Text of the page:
Mapping For Success

Some days I look at my to do list at the end of the day and feel very underaccomplished. The one thing I really wanted to get done was to edit my YouTube video, but I didn’t scratch the surface.

Then I think about the things I did do:

  •  I got 8 hours of sleep
  • Maintained my daily water intake
  • Didn’t consume any alcohol
  • No processed foods
  • Worked out

All things on my baseline for a healthy lifestyle. Achieving my baseline, gradually makes everything else easier.

I started writing in a journal 3-5 things I was grateful for every day, even if they were small like getting 8 hours of sleep or laughing with my friends. 

This is a science-backed way to improve your overall mood.

Dr. Robert A. Emmons and Dr. Michael E. McCullough did a study on gratitude and found that after 10 weeks, those who wrote about gratitude were more optimistic and felt better about their lives vs those who wrote negatively or even neutrally.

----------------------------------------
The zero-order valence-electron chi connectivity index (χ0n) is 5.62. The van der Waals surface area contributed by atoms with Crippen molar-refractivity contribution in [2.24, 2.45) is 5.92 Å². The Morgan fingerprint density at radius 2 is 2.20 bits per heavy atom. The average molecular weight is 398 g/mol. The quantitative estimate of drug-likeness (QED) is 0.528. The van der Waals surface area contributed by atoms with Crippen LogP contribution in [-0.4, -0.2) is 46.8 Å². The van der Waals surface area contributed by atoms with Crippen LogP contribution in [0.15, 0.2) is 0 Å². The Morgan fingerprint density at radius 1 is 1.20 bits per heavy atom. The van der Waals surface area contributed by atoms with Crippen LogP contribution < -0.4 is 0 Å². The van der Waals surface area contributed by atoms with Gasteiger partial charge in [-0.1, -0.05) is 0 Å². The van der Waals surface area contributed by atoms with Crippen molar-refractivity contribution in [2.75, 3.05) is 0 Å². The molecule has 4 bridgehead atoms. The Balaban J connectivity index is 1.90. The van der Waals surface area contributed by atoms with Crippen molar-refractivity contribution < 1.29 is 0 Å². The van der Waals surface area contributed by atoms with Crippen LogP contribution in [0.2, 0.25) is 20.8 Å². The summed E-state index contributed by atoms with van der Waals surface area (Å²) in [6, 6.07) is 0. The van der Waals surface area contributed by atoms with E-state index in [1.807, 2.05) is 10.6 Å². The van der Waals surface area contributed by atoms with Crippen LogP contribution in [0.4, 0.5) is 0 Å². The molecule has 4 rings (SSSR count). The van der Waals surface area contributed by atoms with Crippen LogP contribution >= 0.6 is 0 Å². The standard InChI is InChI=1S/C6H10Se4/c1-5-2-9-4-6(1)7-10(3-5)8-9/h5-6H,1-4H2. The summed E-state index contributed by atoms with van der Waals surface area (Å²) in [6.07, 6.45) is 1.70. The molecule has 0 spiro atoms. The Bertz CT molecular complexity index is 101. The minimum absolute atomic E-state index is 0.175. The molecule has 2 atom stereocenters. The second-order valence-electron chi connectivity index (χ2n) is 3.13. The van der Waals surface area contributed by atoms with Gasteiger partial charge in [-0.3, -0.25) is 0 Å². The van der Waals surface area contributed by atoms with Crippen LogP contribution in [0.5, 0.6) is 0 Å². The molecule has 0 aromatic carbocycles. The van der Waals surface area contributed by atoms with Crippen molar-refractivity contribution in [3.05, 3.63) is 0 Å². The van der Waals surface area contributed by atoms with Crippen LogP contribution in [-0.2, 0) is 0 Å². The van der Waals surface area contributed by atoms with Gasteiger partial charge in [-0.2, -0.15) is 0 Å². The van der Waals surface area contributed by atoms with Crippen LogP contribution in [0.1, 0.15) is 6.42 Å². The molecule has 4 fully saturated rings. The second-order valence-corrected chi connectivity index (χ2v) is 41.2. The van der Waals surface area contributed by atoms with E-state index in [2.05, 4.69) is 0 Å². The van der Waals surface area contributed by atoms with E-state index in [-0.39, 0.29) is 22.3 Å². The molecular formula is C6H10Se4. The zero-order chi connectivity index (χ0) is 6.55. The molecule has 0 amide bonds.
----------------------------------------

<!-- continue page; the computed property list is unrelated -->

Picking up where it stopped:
They also exercised more and had fewer visits to physicians.

Don’t get me wrong, there is definitely such a thing as too much positivity or “toxic positivity” but rewiring your brain to appreciate and find purpose from the little things, even if it’s your baseline can be a game changer. 

Why is that? 

Well, in Leanord Mlodaov’s book, Subliminal, he shares an example of an experiment where patrons at a library would ask people if they could cut in front of others to make a Xerox copy. 

If they asked to cut, the rejection rate was 40%.

If they provided a reason why they should cut, the rejection rate dropped to only 6%.

I think we can use this on ourselves.

I should drink more water.

(I fail 40% of the time?)

I should drink more water – because it will help me get more done this week.

(I succeed 94% of the time?)

Giving purpose behind all of your actions, subconsciously makes you feel accomplished and grateful for the ability to take even small steps toward your goal.

Overall, the best practice for physiological needs is celebrating little wins which creates a subconscious strategy for the long run.